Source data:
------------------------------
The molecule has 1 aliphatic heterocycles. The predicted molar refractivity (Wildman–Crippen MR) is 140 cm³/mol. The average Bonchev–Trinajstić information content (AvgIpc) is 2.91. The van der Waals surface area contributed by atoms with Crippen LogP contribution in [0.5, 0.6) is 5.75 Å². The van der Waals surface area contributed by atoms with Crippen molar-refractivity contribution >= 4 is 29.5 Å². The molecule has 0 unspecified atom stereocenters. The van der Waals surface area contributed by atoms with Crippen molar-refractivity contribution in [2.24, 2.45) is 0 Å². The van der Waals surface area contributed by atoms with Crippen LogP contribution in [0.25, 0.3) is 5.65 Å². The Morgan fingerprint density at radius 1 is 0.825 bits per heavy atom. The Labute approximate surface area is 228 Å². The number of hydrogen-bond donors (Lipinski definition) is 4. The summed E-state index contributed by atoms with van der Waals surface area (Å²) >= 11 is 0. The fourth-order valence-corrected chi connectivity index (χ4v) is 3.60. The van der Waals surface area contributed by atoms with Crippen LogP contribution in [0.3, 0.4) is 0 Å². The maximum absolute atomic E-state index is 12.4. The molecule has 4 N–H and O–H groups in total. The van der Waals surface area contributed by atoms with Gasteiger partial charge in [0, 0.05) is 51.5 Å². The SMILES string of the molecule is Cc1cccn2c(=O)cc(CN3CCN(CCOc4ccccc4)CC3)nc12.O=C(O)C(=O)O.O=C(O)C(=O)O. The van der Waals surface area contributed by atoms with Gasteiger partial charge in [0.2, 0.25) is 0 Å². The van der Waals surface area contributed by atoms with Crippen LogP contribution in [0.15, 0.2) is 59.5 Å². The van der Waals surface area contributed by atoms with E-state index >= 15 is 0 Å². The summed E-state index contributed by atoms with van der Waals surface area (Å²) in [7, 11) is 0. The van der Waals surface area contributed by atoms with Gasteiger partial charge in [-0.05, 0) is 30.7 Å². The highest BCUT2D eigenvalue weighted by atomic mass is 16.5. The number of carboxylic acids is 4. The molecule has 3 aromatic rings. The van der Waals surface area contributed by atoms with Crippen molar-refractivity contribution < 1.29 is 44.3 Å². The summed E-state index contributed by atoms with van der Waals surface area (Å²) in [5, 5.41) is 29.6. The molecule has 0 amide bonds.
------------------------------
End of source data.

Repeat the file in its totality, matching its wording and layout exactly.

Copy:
The molecule has 1 aliphatic heterocycles. The predicted molar refractivity (Wildman–Crippen MR) is 140 cm³/mol. The average Bonchev–Trinajstić information content (AvgIpc) is 2.91. The van der Waals surface area contributed by atoms with Crippen LogP contribution in [0.5, 0.6) is 5.75 Å². The van der Waals surface area contributed by atoms with Crippen molar-refractivity contribution >= 4 is 29.5 Å². The molecule has 0 unspecified atom stereocenters. The van der Waals surface area contributed by atoms with Crippen molar-refractivity contribution in [2.24, 2.45) is 0 Å². The van der Waals surface area contributed by atoms with Crippen LogP contribution in [0.25, 0.3) is 5.65 Å². The Morgan fingerprint density at radius 1 is 0.825 bits per heavy atom. The Labute approximate surface area is 228 Å². The number of hydrogen-bond donors (Lipinski definition) is 4. The summed E-state index contributed by atoms with van der Waals surface area (Å²) >= 11 is 0. The fourth-order valence-corrected chi connectivity index (χ4v) is 3.60. The van der Waals surface area contributed by atoms with Crippen LogP contribution in [0.3, 0.4) is 0 Å². The maximum absolute atomic E-state index is 12.4. The molecule has 4 N–H and O–H groups in total. The van der Waals surface area contributed by atoms with Gasteiger partial charge in [0, 0.05) is 51.5 Å². The SMILES string of the molecule is Cc1cccn2c(=O)cc(CN3CCN(CCOc4ccccc4)CC3)nc12.O=C(O)C(=O)O.O=C(O)C(=O)O. The van der Waals surface area contributed by atoms with Gasteiger partial charge in [0.2, 0.25) is 0 Å². The van der Waals surface area contributed by atoms with Crippen LogP contribution in [0.15, 0.2) is 59.5 Å². The van der Waals surface area contributed by atoms with E-state index >= 15 is 0 Å². The summed E-state index contributed by atoms with van der Waals surface area (Å²) in [7, 11) is 0. The van der Waals surface area contributed by atoms with Gasteiger partial charge in [-0.05, 0) is 30.7 Å². The highest BCUT2D eigenvalue weighted by atomic mass is 16.5. The number of carboxylic acids is 4. The molecule has 3 aromatic rings. The van der Waals surface area contributed by atoms with Crippen molar-refractivity contribution < 1.29 is 44.3 Å². The summed E-state index contributed by atoms with van der Waals surface area (Å²) in [5, 5.41) is 29.6. The molecule has 0 amide bonds.